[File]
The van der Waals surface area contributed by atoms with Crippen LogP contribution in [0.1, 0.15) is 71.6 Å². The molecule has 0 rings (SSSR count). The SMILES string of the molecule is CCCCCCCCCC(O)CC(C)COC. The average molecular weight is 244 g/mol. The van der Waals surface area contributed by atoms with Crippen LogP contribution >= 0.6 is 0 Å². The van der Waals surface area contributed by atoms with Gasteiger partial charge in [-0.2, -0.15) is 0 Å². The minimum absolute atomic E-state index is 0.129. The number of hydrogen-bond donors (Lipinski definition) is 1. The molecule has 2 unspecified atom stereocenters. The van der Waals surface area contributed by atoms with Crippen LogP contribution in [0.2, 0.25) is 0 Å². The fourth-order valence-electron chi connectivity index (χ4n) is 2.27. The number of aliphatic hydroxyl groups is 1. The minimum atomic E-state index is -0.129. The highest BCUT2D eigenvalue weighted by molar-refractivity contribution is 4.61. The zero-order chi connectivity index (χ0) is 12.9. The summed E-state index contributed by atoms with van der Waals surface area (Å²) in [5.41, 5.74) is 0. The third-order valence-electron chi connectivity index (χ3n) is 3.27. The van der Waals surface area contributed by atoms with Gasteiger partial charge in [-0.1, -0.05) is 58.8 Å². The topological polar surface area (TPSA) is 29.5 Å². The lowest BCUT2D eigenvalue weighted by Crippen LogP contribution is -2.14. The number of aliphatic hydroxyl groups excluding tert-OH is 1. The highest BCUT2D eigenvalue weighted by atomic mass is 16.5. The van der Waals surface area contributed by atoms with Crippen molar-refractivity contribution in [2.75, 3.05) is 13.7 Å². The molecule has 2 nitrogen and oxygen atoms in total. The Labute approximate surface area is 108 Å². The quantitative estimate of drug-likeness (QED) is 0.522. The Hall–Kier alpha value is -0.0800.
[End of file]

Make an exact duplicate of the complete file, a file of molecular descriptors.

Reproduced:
The van der Waals surface area contributed by atoms with Crippen LogP contribution in [0.1, 0.15) is 71.6 Å². The molecule has 0 rings (SSSR count). The SMILES string of the molecule is CCCCCCCCCC(O)CC(C)COC. The average molecular weight is 244 g/mol. The van der Waals surface area contributed by atoms with Crippen LogP contribution >= 0.6 is 0 Å². The van der Waals surface area contributed by atoms with Gasteiger partial charge in [-0.2, -0.15) is 0 Å². The minimum absolute atomic E-state index is 0.129. The number of hydrogen-bond donors (Lipinski definition) is 1. The molecule has 2 unspecified atom stereocenters. The van der Waals surface area contributed by atoms with Crippen LogP contribution in [0.2, 0.25) is 0 Å². The fourth-order valence-electron chi connectivity index (χ4n) is 2.27. The number of aliphatic hydroxyl groups is 1. The minimum atomic E-state index is -0.129. The highest BCUT2D eigenvalue weighted by molar-refractivity contribution is 4.61. The zero-order chi connectivity index (χ0) is 12.9. The summed E-state index contributed by atoms with van der Waals surface area (Å²) in [5.41, 5.74) is 0. The third-order valence-electron chi connectivity index (χ3n) is 3.27. The van der Waals surface area contributed by atoms with Gasteiger partial charge in [-0.1, -0.05) is 58.8 Å². The topological polar surface area (TPSA) is 29.5 Å². The lowest BCUT2D eigenvalue weighted by Crippen LogP contribution is -2.14. The number of aliphatic hydroxyl groups excluding tert-OH is 1. The highest BCUT2D eigenvalue weighted by atomic mass is 16.5. The van der Waals surface area contributed by atoms with Crippen molar-refractivity contribution in [2.75, 3.05) is 13.7 Å². The molecule has 2 nitrogen and oxygen atoms in total. The Labute approximate surface area is 108 Å². The quantitative estimate of drug-likeness (QED) is 0.522. The Hall–Kier alpha value is -0.0800.